Middle School, B.L.A.A.R., and Lessons from Bug

I’d like to thank Click Communications for sending us Middle School: The Worst Years of My Life so that I could share with you my feelings on standardized testing, my Bug’s journey as a square peg, and our feelings in general on this movie.

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“Rafe has an epic imagination…and a slight problem with authority. Both collide when he transfers to a rule-crazy middle school. Drowning in do’s and don’ts, Rafe and his best friend Leo hatch a plan to expose the principal by breaking every rule in the school’s Code of Conduct. As the principal strikes back, Rafe’s world, at home and at school, explodes into hilarious chaos (both real and imagined) in this laugh-filled family comedy based on James Patterson’s best-selling book series.” 

Middle School: The Worst Years of My Life

When I was first presented with the opportunity to watch Middle School: The Worst Years of My Life, I really had no interest. I mean, for real, I still have kids in elementary school, I’ve watched others of mine go through middle school and high school, I’ve LIVED the drama. Why watch it again, from an author’s/script writer’s standpoint?

But then I thought better of my decision.

You see, Bug is about to enter middle school next year (the HECK you say?) and as you know, she’s pretty much a square peg in our round society so these years, indeed, are the worst years of her life (or so it seems). So, of course I rethought my initial scoff and happily agreed to watch the movie with her, and I’m so glad I did.

The books? Apparently my older kids were too old for these (sigh), and my babies were too young. But the movie, well it hit home in many ways. Where to begin…

The B.L.A.A.R. as they call it in the movie, or standardized (forced) testing as we all know it, is by far the centerpiece of this movie and it’s the very bane of my existence. We, as a society, teach our children these days to learn to pass tests rather than just LEARN. I hate it. I’m vocal about it. I truly feel that standardized testing will be the demise of this nation; and I feel that it has caused a nation (sorry millennials, but have you ever watched yourselves function without technology?) of “kids” that can’t function without a cell phone, a laptop, or their favorite apps. Like, if they were stranded on a deserted island, they’d likely be looking for the answers to A) How can I Google how to survive?, B) How can I call my mom on my cell phone to figure out how to survive?, C) Can Instagram show me how to survive?, or D) HOLY SHIT, none of my crap works anymore…now what?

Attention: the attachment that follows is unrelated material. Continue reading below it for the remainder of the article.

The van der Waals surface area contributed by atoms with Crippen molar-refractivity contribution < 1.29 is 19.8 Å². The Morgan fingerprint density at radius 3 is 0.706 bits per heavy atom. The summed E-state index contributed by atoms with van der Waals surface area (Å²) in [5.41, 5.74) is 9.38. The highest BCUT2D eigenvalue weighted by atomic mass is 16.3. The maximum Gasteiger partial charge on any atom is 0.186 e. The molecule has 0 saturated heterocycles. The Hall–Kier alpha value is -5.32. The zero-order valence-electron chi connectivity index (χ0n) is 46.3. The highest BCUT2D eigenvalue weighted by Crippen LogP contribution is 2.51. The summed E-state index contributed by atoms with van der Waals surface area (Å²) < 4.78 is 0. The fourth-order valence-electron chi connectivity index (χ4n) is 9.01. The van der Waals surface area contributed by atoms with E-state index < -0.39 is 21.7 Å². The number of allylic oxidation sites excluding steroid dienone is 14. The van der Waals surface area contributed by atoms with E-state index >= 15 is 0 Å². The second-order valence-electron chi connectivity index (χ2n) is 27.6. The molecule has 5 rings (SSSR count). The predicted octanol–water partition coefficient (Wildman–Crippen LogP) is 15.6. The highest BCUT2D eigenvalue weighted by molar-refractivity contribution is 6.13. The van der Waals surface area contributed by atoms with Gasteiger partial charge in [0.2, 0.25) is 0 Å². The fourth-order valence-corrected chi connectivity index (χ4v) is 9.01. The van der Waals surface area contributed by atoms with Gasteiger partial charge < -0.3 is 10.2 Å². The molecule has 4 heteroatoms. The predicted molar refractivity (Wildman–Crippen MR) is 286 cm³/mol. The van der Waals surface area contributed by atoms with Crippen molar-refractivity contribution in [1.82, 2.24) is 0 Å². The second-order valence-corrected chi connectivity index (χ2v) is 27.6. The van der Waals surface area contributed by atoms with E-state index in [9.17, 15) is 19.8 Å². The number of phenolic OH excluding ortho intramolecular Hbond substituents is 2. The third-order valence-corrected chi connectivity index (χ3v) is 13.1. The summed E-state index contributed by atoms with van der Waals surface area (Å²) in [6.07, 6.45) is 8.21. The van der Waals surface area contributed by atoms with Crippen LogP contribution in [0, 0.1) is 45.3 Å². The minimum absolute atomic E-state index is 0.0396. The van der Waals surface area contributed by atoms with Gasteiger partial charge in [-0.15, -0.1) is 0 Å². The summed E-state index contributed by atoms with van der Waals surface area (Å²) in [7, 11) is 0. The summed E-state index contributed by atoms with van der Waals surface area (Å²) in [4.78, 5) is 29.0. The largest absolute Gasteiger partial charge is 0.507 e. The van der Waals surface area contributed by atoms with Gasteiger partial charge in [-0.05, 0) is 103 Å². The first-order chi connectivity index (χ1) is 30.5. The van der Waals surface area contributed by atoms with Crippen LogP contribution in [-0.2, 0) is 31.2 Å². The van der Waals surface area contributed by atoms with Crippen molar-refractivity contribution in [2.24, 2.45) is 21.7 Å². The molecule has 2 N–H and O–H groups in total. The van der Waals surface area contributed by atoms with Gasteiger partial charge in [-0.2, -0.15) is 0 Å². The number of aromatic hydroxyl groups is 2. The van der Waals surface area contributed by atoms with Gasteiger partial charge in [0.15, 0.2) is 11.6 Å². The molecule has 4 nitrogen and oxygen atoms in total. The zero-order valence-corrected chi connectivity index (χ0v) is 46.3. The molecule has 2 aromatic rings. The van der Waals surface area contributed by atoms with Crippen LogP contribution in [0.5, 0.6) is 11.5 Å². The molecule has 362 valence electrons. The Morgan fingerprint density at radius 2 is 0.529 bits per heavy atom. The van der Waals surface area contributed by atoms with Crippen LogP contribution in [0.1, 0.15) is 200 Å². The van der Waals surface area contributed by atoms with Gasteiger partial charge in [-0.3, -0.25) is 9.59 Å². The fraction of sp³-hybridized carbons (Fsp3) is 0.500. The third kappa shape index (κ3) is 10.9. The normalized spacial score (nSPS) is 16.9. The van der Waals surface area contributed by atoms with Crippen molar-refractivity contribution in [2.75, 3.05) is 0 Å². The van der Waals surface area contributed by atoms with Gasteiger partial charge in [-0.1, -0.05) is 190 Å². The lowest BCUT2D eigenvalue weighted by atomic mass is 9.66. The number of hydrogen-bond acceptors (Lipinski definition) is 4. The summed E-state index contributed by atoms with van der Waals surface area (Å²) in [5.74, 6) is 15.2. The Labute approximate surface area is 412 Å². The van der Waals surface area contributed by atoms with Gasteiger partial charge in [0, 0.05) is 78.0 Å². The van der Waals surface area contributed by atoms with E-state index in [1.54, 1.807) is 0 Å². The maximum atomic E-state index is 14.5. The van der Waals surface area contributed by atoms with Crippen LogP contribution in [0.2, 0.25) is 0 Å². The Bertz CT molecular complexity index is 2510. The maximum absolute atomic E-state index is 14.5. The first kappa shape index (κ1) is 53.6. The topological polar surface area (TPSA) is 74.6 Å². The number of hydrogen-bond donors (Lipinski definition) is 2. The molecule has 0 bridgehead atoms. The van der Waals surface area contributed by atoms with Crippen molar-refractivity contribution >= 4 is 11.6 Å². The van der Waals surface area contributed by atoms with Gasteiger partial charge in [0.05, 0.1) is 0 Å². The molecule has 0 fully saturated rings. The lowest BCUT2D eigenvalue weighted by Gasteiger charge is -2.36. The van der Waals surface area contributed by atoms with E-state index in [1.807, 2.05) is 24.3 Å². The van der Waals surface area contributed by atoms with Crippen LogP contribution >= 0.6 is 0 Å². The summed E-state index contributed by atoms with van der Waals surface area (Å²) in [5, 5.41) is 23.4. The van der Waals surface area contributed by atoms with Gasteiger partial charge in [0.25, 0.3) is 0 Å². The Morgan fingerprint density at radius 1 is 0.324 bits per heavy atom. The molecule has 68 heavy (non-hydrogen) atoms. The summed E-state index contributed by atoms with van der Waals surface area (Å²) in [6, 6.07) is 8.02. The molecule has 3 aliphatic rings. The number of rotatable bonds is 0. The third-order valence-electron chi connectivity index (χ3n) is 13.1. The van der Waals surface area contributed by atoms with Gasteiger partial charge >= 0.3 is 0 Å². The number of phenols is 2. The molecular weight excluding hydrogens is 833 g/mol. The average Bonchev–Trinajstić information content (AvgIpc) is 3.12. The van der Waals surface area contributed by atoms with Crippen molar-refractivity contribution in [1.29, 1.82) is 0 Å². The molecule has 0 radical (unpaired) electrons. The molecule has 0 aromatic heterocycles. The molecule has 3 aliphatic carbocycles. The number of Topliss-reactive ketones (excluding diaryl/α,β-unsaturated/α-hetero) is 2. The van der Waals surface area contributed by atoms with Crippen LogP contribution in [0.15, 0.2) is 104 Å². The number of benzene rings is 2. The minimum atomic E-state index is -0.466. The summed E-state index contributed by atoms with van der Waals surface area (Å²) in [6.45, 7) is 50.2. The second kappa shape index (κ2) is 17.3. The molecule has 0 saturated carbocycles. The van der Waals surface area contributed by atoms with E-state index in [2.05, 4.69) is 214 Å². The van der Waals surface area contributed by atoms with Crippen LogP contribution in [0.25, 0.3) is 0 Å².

I have many non-family-friendly terms for how I feel about the B.L.A.A.R. testing that goes on in today’s world that I’ll spare you, but I will say, I’m glad that I actually LEARNED before this was a thing. I’m glad this movie called that out! I’m just going to assume the writers weren’t millennials and leave that at that. (GET OFF MY LAWN!)

Next, the imagination, animation, and general family and friends ties in the movie were moving. Mom kind of lost her way through the first part, as most single moms do, but in the end (spoiler alert), she did what all good moms do and chose her family, her kids, above all else, as she should. Good job and very heart warming.

The personal loss portion of the movie (OMG…another spoiler alert, but near the end, Bug said, ‘DON’T mom, I know that look’ because she knew I was about to lose it) was touching, AND REAL. All of our lives are so full of loss these days, and although my children, thankfully, haven’t had to feel personal loss just yet, I know they, Bug in particular, felt the pain and totally got it.

SO…in a nutshell…this movie is basically a must-see from my perspective as the mom of six. It’s a great combination of present-world frustrations from parents, teachers, and kids alike. It’s funny, it’s heart warming at times, and the imaginative nature of the whole thing is quite entertaining. It’s a great way to show all of the conformists that the square pegs, the “remedials”, can actually rule the world again one day…despite their “failure” on stupid standardized testing.

Einstein was dyslexic. Lincoln had very little formal education. I never graduated college (because I kept having KIDS). None of us ever had to deal with B.L.A.A.R., we all did OK (yes, I just put myself in that company…don’t judge). I loved this movie SO hard. Bug loved it more.

Because we should. And so should you.

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Have you seen it yet? If so, what’s your take? If not, WHAT are you waiting for? The DVD and Blu-ray is available in stores January 3, 2017, and if you have a preteen or tween in your house, you totally want this one in your video library!

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